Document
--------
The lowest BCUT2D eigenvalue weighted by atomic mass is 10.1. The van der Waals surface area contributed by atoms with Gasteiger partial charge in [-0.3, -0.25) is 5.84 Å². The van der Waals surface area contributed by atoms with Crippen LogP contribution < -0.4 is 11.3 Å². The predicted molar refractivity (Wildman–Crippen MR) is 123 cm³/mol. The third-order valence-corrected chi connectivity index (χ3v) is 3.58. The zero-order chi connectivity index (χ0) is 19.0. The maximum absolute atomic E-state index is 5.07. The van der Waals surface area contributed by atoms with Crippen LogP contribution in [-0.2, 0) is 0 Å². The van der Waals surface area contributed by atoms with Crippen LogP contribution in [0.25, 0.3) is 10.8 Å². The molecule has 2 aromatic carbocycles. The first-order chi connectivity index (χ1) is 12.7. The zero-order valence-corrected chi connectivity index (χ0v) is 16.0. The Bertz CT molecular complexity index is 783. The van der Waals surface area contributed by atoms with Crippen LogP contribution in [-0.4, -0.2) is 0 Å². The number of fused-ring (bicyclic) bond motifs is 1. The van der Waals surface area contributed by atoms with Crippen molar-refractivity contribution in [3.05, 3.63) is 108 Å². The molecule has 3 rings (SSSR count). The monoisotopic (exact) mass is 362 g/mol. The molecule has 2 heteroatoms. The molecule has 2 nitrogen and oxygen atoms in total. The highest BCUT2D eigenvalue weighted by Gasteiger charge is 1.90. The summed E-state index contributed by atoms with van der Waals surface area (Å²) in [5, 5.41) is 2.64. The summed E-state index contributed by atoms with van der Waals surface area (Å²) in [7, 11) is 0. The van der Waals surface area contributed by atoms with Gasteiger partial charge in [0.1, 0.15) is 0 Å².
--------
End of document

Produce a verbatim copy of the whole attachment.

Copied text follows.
The lowest BCUT2D eigenvalue weighted by atomic mass is 10.1. The van der Waals surface area contributed by atoms with Gasteiger partial charge in [-0.3, -0.25) is 5.84 Å². The van der Waals surface area contributed by atoms with Crippen LogP contribution < -0.4 is 11.3 Å². The predicted molar refractivity (Wildman–Crippen MR) is 123 cm³/mol. The third-order valence-corrected chi connectivity index (χ3v) is 3.58. The zero-order chi connectivity index (χ0) is 19.0. The maximum absolute atomic E-state index is 5.07. The van der Waals surface area contributed by atoms with Crippen LogP contribution in [-0.2, 0) is 0 Å². The van der Waals surface area contributed by atoms with Crippen LogP contribution in [0.25, 0.3) is 10.8 Å². The molecule has 2 aromatic carbocycles. The first-order chi connectivity index (χ1) is 12.7. The zero-order valence-corrected chi connectivity index (χ0v) is 16.0. The Bertz CT molecular complexity index is 783. The van der Waals surface area contributed by atoms with Crippen LogP contribution in [-0.4, -0.2) is 0 Å². The number of fused-ring (bicyclic) bond motifs is 1. The van der Waals surface area contributed by atoms with Crippen molar-refractivity contribution in [3.05, 3.63) is 108 Å². The molecule has 3 rings (SSSR count). The monoisotopic (exact) mass is 362 g/mol. The molecule has 2 heteroatoms. The molecule has 2 nitrogen and oxygen atoms in total. The highest BCUT2D eigenvalue weighted by Gasteiger charge is 1.90. The summed E-state index contributed by atoms with van der Waals surface area (Å²) in [5, 5.41) is 2.64. The summed E-state index contributed by atoms with van der Waals surface area (Å²) in [7, 11) is 0. The van der Waals surface area contributed by atoms with Gasteiger partial charge in [0.1, 0.15) is 0 Å².